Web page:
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Hawkins v. Questar Capital Corp.

United States District Court, Sixth Circuit

October 11, 2013

DOUGLAS T. HAWKINS, Plaintiff,
v.
QUESTAR CAPITAL CORP., JOHN HART AND BARRY SEALE, Defendants.

OPINION AND ORDER

KARL S. FORESTER, Senior District Judge.

This matter is currently before the Court upon the motion filed pursuant to Fed. R. Civ. Pro. 12(b)(6) by the Defendants, Questar Capital Corporation ("Questar"), John Hart and Barry Seale (collectively, "Defendants"), seeking dismissal of the Complaint filed by Plaintiff, Douglas T. Hawkins ("Plaintiff") [DE #7]. This motion has been fully briefed and is ripe for review.

I. BACKGROUND

Pursuant to a Registered Representative Agreement dated February 17, 2009 (the "Agreement"), Plaintiff was appointed by Questar, a company engaged in the securities business as a broker/dealer registered with the Securities and Exchange Commission (the "SEC") and as a member of the Financial Industry Regulatory Authority ("FINRA"), as a Registered Representative for the purpose of engaging in the securities business on behalf of Questar [DE #1-2]. As part of this Agreement, Plaintiff agreed to be qualified as a Registered Representative with FINRA and to remain qualified as such during the duration of the Agreement, and, further, to be familiar with and strictly comply with the rules of FINRA [ Id. ].

In November 2011, the Kentucky Department of Financial Institutions, Division of Securities, conducted a routine inspection of Plaintiff's books and records, during which they discovered some irregularities [DE #1]. According to Plaintiff's complaint, he immediately corrected these irregularities and then drafted a letter addressing the paperwork issues found by the Department of Financial Institutions and informing Defendants of the actions he had put in place to correct the problems [ Id. ]. Plaintiff alleges that he was lead to believe that these corrections were adequate and that the relationship between Plaintiff and Defendants would carry on unchanged [ Id. ]. However, Plaintiff was notified on January 3, 2012 that he was terminated as a Questar Representative [ Id. ]. Based on his termination by Questar, Plaintiff brings two breach of contract claims: (1) Claim One, alleging that Questar breached the "Termination Without Cause" provision of the Agreement; and (2) Claim Two, alleging that Questar breached the "Termination For Cause" provision of the Agreement [ Id. ].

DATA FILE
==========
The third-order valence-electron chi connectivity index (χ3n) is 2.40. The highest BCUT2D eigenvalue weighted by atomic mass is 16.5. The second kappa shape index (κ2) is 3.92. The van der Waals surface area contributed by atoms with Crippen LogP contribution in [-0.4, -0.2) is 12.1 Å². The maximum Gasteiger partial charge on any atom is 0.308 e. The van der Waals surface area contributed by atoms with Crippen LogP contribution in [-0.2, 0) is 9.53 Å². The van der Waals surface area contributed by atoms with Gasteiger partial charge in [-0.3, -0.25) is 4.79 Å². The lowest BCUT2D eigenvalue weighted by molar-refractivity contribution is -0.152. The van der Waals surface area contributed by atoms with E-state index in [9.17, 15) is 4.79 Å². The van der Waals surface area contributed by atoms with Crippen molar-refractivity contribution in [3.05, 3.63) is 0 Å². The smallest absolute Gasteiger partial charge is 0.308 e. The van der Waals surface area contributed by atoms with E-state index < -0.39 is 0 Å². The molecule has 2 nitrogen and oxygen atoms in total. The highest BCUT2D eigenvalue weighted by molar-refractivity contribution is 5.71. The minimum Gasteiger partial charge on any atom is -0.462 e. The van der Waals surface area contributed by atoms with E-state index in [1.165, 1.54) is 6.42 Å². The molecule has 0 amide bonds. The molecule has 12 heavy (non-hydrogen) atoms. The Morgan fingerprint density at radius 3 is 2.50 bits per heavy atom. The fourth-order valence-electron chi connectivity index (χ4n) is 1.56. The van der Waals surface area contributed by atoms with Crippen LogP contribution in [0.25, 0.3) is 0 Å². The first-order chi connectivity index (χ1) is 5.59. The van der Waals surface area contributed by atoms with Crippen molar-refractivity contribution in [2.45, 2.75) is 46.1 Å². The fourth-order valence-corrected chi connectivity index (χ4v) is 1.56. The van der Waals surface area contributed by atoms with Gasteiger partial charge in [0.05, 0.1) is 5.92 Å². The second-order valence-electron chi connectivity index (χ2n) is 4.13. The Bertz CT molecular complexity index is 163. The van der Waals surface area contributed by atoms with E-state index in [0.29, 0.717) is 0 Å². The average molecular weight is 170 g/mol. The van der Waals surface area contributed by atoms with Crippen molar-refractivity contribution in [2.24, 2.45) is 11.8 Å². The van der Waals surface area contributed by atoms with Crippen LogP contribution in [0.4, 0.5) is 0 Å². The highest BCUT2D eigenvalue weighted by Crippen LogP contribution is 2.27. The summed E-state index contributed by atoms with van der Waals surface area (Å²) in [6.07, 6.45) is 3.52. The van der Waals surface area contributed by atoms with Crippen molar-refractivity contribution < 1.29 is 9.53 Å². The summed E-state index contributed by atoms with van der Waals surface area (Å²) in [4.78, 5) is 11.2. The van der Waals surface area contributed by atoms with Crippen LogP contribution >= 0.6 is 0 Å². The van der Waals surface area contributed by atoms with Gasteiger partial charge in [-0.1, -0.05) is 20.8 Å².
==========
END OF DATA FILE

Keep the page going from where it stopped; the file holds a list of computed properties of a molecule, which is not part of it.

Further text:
Plaintiff's complaint also brings claims for intentional interference with contract (Claim Three) and intentional interference with economic opportunities (Claim Four) [ Id. ]. Although the facts supporting these claims are vague, based on the allegations of the complaint, as well as a sworn affidavit by Plaintiff submitted in support of his complaint, apparently Plaintiff was also contracted as an insurance agent with Allianz, a company Plaintiff alleges owns Questar [DE #1-1]. Plaintiff alleges that confidential information was shared with Allianz without Plaintiff's permission and in violation of his express request to keep such information confidential [DE #1]. Plaintiff states that, shortly after he was terminated by Questar, Allianz terminated its agent contract with Plaintiff under a "no cause" provision of the agent agreement [DE #1-1]. In his intentional interference with contract claim against Questar, Plaintiff alleges that Defendants' sharing of confidential information induced Allianz to terminate Plaintiff's ability to offer its products to Plaintiff's clients [DE #1]. Further, in his intentional interference with economic opportunity claim, Plaintiff alleges that he had restructured his business around the products offered by Allianz and was making plans to partner with Allianz for the foreseeable future [ Id. ]. According to Plaintiff, Defendants' sharing of confidential information with Allianz caused Allianz to terminate its relationship with Plaintiff and effectively cut off all Plaintiff's future economic opportunities with Allianz, depriving Plaintiff of significant future earnings [ Id. ].

Defendants have now moved to dismiss Plaintiff's complaint on the grounds that, upon being hired by Questar, Plaintiff agreed that any dispute arising out of his employment must be resolved through arbitration before FINRA [DE #7]. According to Defendant, because Plaintiff agreed to arbitrate the claims raised in his complaint as a condition of his employment as a Questar Representative, the Federal Arbitration Act requires dismissal for failure to state a claim upon which relief can be granted.